Feedback and Performance Management: Best Practices

There are few workplace situations more uncomfortable than providing feedback. When employees know they’re about to receive feedback on job performance, they oftentimes clam up. It isn’t any more comfortable from the manager’s side of the desk either. Though it’s necessary, managers frequently dread giving feedback to team members.

HR experts suggest a range of best practices on how to manage feedback productively.

1. How and when to document feedback

Basic questions about feedback include how often to do it and which format to utilize. Most HR experts suggest a light touch when it comes to the formal feedback process, though each company will differ in terms of structure and timetable.

Karen Weeks, VP of People at OrderGroove, suggests that feedback should have at least some structure. Although her company previously utilized a more open system, it is now in the process of adding more structure to the feedback process. Once per quarter, employees’ OKRs (Objectives and Key Results) will be evaluated. Weeks emphasized that the process is intended to provide a holistic perspective on employees: “It’s not about a slap on the wrist or a gold star, but more about, ‘What did you learn? What did you accomplish?’ Then we’ll check in on development goals.”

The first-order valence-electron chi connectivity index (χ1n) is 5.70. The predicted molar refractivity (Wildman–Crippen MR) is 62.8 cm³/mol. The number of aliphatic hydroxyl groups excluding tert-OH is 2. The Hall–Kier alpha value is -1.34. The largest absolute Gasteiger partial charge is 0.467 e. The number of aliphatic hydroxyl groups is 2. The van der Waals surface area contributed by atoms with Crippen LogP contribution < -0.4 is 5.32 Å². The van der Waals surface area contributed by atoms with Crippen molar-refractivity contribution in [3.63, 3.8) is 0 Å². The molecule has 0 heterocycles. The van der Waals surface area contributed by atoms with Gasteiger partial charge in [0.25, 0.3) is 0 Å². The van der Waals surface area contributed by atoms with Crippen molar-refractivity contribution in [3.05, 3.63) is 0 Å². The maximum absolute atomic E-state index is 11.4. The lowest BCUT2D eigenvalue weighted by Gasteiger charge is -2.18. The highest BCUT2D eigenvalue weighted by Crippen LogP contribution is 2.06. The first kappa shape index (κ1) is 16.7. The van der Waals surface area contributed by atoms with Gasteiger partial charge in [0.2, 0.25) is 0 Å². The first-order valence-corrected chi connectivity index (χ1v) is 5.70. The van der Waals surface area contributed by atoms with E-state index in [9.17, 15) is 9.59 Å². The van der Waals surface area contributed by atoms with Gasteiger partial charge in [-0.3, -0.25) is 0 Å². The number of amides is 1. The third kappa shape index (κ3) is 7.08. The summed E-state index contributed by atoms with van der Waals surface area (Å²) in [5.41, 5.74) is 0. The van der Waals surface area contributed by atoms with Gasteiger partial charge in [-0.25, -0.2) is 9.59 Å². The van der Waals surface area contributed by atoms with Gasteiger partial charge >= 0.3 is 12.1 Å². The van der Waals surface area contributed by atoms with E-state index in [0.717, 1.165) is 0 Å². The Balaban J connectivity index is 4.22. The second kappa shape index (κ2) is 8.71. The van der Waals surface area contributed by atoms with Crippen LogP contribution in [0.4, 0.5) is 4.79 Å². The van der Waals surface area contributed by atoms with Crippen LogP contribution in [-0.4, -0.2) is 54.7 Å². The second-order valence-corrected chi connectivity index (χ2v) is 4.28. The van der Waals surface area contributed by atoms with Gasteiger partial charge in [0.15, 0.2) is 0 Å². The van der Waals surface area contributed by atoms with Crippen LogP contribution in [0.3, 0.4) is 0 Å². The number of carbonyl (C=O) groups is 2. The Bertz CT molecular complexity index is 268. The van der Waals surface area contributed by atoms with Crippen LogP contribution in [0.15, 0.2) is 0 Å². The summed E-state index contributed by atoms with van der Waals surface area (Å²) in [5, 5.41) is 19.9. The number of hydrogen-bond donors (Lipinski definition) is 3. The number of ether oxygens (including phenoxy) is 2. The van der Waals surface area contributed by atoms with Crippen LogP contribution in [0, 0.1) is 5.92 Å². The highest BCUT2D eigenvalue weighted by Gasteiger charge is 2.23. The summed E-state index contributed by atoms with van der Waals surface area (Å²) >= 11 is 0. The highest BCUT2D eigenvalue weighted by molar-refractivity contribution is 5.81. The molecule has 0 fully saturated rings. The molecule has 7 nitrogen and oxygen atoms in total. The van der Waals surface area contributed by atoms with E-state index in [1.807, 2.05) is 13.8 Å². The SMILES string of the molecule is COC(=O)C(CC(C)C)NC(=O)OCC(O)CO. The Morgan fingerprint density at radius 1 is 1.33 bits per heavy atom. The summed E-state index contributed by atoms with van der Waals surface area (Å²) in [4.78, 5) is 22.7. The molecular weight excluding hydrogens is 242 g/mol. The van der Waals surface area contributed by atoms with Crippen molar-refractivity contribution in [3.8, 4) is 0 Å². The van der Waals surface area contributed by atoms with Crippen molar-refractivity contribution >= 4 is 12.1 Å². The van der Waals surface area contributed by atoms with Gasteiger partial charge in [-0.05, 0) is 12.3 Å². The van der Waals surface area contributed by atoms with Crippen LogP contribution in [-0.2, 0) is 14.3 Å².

Weeks also said that OrderGroove plans to focus more on competencies. Managers need to be trained in how to clearly communicate necessary competencies to employees so that everyone understands expectations.

2. Feedback should be helpful, not bureaucratic

Although formal feedback is important, HR experts warn against excessive administration. It isn’t necessary to rate every employee on every skill. Companies should develop a process that fits with their organization. Gordon said, “If process precedes purpose, then that’s the problem. At the end of the day, the purpose of performance feedback is to let employees know how they’re doing.”

3. Understand the value of informal feedback